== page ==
The central government’s move to ban the usage of 27 commonly-used pesticides, weedicides and fungicides due to their bio-hazards have met with stiff protest from farmers. The farmers say these chemicals are widely used and economical, and have given them good results. The alternatives to these are exorbitantly priced and will increase the cost of cultivation, they said.
Last week, the Ministry of Agriculture published a draft notification asking for suggestions and objections for its plan to ban the 27 insecticides. This was the follow-up of a similar exercise carried out in 2013, when an expert committee was constituted to study the continued use or otherwise of neo-nicotinoid pesticides in India.
The committee had submitted its report on December 9, 2015, and had allowed the continued usage of the 27 pesticides, to be reviewed after completion of recommended studies. Based on studies on data and safety concern, the central government has decided to ban the manufacture, usage and storage of these chemicals and has sought suggestions and objections The list, which includes a mixture of chemicals used to control, pests, fungal infections and weeds, also contains products that farmers have been using for a long time. about the same for the next 45 days.
The list, which includes a mixture of chemicals used to control, pests, fungal infections and weeds, also contains products that farmers have been using for a long time. Acephate is used by cotton growers to control pests, while Arazine is used by sugarcane farmers to control the rampant growth of weed between two rows.
Ganesh Nanote, a cotton grower from the village of Nimbhara in the Barshitakli taluka of Akola district, objected to the inclusion of Carbendazim and Deltametrin, which he uses as fungicide and pesticide in his cotton fields. “The main reason for their popularity is that they do not cost us much. To cite an example, one kilo of Acephate costs around Rs 550 per kg and normally we require 300 gm to control the pest over an acre. On the other hand, the alternative available in the market costs around Rs 1,200 per kg,” he said.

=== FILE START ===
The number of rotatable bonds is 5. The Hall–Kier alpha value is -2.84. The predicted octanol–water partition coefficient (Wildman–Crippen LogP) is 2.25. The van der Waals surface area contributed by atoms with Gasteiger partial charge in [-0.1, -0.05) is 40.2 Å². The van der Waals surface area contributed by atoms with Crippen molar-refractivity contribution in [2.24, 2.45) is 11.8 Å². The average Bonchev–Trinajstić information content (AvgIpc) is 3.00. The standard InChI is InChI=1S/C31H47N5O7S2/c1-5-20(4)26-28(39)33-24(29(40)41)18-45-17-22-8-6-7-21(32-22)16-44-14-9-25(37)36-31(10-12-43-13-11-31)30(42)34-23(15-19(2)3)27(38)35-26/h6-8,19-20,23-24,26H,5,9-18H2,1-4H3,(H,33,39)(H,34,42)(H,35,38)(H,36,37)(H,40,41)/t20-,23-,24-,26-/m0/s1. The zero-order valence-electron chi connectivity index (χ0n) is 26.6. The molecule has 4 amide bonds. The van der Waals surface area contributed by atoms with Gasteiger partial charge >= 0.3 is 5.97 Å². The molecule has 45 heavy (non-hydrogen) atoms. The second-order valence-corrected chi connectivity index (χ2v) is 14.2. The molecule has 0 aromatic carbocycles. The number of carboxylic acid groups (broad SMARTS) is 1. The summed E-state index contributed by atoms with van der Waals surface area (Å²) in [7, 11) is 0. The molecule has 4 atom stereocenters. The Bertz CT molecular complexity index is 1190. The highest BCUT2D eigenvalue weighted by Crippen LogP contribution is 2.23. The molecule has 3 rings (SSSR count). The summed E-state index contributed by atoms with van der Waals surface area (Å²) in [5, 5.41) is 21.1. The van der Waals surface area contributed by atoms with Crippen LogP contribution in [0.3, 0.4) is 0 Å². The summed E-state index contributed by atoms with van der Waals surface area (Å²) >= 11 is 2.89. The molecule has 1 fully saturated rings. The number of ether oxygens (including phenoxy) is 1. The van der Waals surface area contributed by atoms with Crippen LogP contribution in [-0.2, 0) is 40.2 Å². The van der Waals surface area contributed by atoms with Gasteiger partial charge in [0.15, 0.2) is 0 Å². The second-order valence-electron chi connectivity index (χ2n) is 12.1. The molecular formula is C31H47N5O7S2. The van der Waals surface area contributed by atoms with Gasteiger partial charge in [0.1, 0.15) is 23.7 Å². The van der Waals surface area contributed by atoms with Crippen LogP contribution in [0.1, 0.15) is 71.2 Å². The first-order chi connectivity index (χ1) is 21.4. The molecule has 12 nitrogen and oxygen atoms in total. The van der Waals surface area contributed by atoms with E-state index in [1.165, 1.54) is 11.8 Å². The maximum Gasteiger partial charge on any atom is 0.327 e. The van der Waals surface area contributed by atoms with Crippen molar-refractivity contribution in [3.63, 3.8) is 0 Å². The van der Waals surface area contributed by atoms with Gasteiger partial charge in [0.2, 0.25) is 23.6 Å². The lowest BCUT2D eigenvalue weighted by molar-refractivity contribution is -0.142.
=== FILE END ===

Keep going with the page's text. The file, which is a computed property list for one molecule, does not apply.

Entomologist and cane grower Ankush Chormule said Arazine is the most commonly used weedicide in cane and costs only Rs 250 per kg as against its available alternative, which costs Rs 1,000 per kg.
Chormule, who grows cane over 10 acres of his holding in the village of Ashta in Walva taluka of Sangli district, had relied on Chlorpyriphos to control the larvae of white grubs which had attacked his fields in 2018-19.
“The present cost of this chemical is Rs 650 per kg while its alternative available in the market is being sold at Rs 1,050 per kg. Chlorpyriphos has been included in the list…will the government subsidize the alternative so that it becomes economical for the farmer?” he said.
C D Mayee, plant epidemiologist and president of the South Asia Biotechnology Centre (SABC), was also critical of the list. “Why replace age old formulations which are economical with patented chemicals which will increase the cost of production?” he said.
Both Chormule and Nanote pointed out how farmers were not consulted in drawing up the list. “Coming right at the start of the kharif season, the ban will severely affect the farmers, it must be rescinded without further delay,” he said.
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